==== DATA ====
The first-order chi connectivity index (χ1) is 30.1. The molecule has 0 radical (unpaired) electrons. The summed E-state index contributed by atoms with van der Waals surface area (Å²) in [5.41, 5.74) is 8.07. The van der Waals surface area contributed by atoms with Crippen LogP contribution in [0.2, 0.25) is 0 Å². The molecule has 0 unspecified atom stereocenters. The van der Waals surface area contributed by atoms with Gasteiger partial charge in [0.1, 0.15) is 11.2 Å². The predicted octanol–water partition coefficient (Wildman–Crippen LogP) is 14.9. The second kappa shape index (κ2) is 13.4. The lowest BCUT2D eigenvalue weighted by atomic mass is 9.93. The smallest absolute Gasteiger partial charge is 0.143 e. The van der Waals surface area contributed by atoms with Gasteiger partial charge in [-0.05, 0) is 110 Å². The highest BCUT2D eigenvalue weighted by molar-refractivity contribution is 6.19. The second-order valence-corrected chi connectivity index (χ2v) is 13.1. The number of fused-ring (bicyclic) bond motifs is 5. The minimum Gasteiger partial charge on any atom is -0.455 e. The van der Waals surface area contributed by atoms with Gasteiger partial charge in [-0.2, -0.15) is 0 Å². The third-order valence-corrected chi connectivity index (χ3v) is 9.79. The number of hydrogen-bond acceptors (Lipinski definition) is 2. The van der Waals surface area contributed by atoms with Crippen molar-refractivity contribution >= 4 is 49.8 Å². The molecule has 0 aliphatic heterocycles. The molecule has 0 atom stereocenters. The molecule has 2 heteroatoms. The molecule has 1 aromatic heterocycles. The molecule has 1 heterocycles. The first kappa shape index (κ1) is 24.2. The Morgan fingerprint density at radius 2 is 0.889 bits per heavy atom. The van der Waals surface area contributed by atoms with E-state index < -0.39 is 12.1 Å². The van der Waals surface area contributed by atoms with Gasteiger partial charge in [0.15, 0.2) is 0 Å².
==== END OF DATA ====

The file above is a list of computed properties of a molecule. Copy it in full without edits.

The first-order chi connectivity index (χ1) is 30.1. The molecule has 0 radical (unpaired) electrons. The summed E-state index contributed by atoms with van der Waals surface area (Å²) in [5.41, 5.74) is 8.07. The van der Waals surface area contributed by atoms with Crippen LogP contribution in [0.2, 0.25) is 0 Å². The molecule has 0 unspecified atom stereocenters. The van der Waals surface area contributed by atoms with Gasteiger partial charge in [0.1, 0.15) is 11.2 Å². The predicted octanol–water partition coefficient (Wildman–Crippen LogP) is 14.9. The second kappa shape index (κ2) is 13.4. The lowest BCUT2D eigenvalue weighted by atomic mass is 9.93. The smallest absolute Gasteiger partial charge is 0.143 e. The van der Waals surface area contributed by atoms with Gasteiger partial charge in [-0.05, 0) is 110 Å². The highest BCUT2D eigenvalue weighted by molar-refractivity contribution is 6.19. The second-order valence-corrected chi connectivity index (χ2v) is 13.1. The number of fused-ring (bicyclic) bond motifs is 5. The minimum Gasteiger partial charge on any atom is -0.455 e. The van der Waals surface area contributed by atoms with Gasteiger partial charge in [-0.2, -0.15) is 0 Å². The third-order valence-corrected chi connectivity index (χ3v) is 9.79. The number of hydrogen-bond acceptors (Lipinski definition) is 2. The van der Waals surface area contributed by atoms with Crippen molar-refractivity contribution >= 4 is 49.8 Å². The molecule has 0 aliphatic heterocycles. The molecule has 0 atom stereocenters. The molecule has 2 heteroatoms. The molecule has 1 aromatic heterocycles. The molecule has 1 heterocycles. The first kappa shape index (κ1) is 24.2. The Morgan fingerprint density at radius 2 is 0.889 bits per heavy atom. The van der Waals surface area contributed by atoms with E-state index < -0.39 is 12.1 Å². The van der Waals surface area contributed by atoms with Gasteiger partial charge in [0.15, 0.2) is 0 Å².